Second Language Acquisition. 4A1C0035 黃渝絜 4A1C0044 黃毓婷 4A1C0046 許力心 4A1C0065 林佩君 4A1C0080 陳瑩慈. Affective Considerations.
Second Language Acquisition
An Image/Link below is provided (as is) to download presentation
Download Policy: Content on the Website is provided to you AS IS for your information and personal use and may not be sold / licensed / shared on other websites without getting consent from its author.While downloading, if for some reason you are not able to download a presentation, the publisher may have deleted the file from their server.
At the heart of all thought and meaning and action is emotion. It is only logical, then , to look at the affective (emotional) domain for some of the most significant answers to the problems of contrasting the differences between first and second language acquisition.
A rattle held in a baby’s hand, for example, is simply an inseparable extension of the baby as long as it is grasped; when the baby drops it or loses sight of it, the rattle ceases to exist.
In preadolescence children develop an acute consciousness of themselves as separate and identifiable entities but ones which, in their still-wavering insecurity, need protecting. They therefore develop inhibitions about this self-identity, fearing to expose too much self-doubt.
Alexander Guiora─language ego
Several decades ago, Alexander Guiora proposed what he called the language ego： to account for the identity a person develops in reference to the language he or she speaks.
Guiora suggested that the language ego may account for the difficulties that adults have in learning a second language.
Such as, for example, a damaging attitude toward a language or language group at a young age. Then the simultaneous physical, emotional, and cognitive changes of puberty give rise to a defensive.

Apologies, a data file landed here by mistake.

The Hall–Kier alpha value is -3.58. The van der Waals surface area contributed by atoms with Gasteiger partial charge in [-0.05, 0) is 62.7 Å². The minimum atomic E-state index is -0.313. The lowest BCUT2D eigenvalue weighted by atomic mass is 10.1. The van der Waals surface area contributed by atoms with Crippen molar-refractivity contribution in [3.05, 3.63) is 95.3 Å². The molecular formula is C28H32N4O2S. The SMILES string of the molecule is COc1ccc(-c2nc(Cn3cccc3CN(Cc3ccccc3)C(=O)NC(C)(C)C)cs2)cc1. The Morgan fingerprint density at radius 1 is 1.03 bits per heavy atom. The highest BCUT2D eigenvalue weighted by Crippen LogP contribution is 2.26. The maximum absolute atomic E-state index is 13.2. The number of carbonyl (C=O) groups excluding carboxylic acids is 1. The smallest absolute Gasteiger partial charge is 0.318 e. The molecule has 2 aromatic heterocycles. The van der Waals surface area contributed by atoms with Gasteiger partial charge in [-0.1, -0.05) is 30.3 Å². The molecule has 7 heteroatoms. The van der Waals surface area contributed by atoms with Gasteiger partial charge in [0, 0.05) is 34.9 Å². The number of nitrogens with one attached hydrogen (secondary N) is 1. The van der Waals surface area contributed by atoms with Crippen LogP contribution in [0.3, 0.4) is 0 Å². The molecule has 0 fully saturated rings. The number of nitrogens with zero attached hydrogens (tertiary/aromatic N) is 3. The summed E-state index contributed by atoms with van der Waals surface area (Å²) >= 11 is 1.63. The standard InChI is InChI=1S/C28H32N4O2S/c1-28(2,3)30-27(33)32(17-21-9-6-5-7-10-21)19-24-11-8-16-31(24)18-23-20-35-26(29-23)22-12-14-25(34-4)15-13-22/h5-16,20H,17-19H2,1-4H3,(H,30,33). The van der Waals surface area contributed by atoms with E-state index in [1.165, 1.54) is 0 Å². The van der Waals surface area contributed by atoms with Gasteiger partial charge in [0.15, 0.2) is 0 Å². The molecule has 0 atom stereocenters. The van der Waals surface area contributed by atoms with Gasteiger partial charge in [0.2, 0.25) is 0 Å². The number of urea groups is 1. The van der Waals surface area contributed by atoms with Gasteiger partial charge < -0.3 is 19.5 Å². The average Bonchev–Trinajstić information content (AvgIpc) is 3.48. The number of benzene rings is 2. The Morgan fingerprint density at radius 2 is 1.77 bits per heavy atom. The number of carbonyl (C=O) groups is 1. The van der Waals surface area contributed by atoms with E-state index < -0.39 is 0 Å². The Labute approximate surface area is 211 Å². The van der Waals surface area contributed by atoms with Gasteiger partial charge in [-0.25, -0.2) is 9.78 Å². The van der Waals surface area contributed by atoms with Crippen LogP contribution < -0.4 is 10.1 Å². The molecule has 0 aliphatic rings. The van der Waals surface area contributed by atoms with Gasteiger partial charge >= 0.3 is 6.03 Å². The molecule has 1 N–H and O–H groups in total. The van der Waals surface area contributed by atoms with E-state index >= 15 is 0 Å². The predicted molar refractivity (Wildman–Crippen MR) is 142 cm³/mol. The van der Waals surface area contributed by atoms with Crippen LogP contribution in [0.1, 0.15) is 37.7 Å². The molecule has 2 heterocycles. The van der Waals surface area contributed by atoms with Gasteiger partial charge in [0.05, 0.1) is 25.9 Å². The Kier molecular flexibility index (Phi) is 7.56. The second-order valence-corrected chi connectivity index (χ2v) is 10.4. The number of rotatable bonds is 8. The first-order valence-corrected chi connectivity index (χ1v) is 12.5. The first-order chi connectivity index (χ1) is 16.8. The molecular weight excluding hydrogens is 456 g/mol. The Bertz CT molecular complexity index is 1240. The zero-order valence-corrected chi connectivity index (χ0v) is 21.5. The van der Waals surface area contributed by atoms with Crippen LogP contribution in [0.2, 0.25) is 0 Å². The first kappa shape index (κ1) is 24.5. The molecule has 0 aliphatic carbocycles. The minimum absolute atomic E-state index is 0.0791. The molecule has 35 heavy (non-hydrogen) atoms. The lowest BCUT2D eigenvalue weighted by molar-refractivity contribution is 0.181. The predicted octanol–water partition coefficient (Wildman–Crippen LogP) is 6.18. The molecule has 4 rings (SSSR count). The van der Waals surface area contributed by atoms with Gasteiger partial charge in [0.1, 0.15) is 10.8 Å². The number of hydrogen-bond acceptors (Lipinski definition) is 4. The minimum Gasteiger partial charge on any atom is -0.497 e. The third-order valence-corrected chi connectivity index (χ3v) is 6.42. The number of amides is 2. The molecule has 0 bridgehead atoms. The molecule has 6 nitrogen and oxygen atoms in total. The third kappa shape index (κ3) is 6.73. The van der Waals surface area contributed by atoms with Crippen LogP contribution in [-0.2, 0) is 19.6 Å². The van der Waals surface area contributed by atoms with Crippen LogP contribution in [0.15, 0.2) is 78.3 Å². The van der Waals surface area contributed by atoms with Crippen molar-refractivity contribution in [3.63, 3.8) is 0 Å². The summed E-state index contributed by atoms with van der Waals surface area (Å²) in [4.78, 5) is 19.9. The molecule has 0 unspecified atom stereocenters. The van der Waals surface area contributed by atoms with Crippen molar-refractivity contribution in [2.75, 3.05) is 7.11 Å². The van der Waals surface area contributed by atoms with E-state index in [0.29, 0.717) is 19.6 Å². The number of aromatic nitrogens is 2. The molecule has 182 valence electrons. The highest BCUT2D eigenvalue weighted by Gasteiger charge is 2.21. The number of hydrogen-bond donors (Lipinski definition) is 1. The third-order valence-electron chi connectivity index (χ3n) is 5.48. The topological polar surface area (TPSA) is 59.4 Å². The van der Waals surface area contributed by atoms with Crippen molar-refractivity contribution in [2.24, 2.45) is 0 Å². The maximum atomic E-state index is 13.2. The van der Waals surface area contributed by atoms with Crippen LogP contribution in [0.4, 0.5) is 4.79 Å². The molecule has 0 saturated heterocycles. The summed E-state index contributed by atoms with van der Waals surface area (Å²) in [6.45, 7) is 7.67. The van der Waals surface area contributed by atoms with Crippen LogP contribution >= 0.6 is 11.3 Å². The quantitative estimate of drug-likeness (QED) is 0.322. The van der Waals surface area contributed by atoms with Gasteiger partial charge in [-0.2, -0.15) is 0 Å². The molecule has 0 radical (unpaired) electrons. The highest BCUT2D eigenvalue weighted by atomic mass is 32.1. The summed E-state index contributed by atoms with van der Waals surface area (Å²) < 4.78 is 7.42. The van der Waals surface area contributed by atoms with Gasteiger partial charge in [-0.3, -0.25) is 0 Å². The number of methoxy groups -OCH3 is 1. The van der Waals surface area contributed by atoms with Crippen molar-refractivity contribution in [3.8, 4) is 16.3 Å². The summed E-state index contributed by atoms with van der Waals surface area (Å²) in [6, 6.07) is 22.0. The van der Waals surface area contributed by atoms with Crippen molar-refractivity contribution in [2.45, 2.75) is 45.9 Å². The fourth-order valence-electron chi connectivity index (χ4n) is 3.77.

For an adult, who has grown comfortable and secure in his or her own identity and who possesses inhibitions that serve as a wall of defensive protection around the ego.
In a bilingual setting, for example, if a child has already learned one second in childhood, then affectively, learning a third language as an adult might represent much less of a threat.
At SLA in children
It is important to distinguish younger and older children.
Preadolescent children of nine or ten. for example, are beginning to develop inhibitions, and it is conceivable that children of this age have a good deal of affective dissonance to overcome as they attempt to learn a second language.
The role of attitudes in language learning
Very young children, who aren’t developed enough cognitively to possess “attitudes” toward races, cultures, ethnic groups, classes of people, and languages, may be less affected than adults.
Macnamaranoted that “a child suddenly transported from Montreal to Berlin will rapidly learn German no matter what he thinks of the Germans.”
The peer pressure children encounter in language learning is quite unlike what the adult experiences.
Adults tend to tolerate linguistic differences more than children, therefore errors in speech are more easily excused.
Children are harsher critics of one another’s actions and words and may thus provide a necessary and sufficient degree of mutual pressure to learn the second language.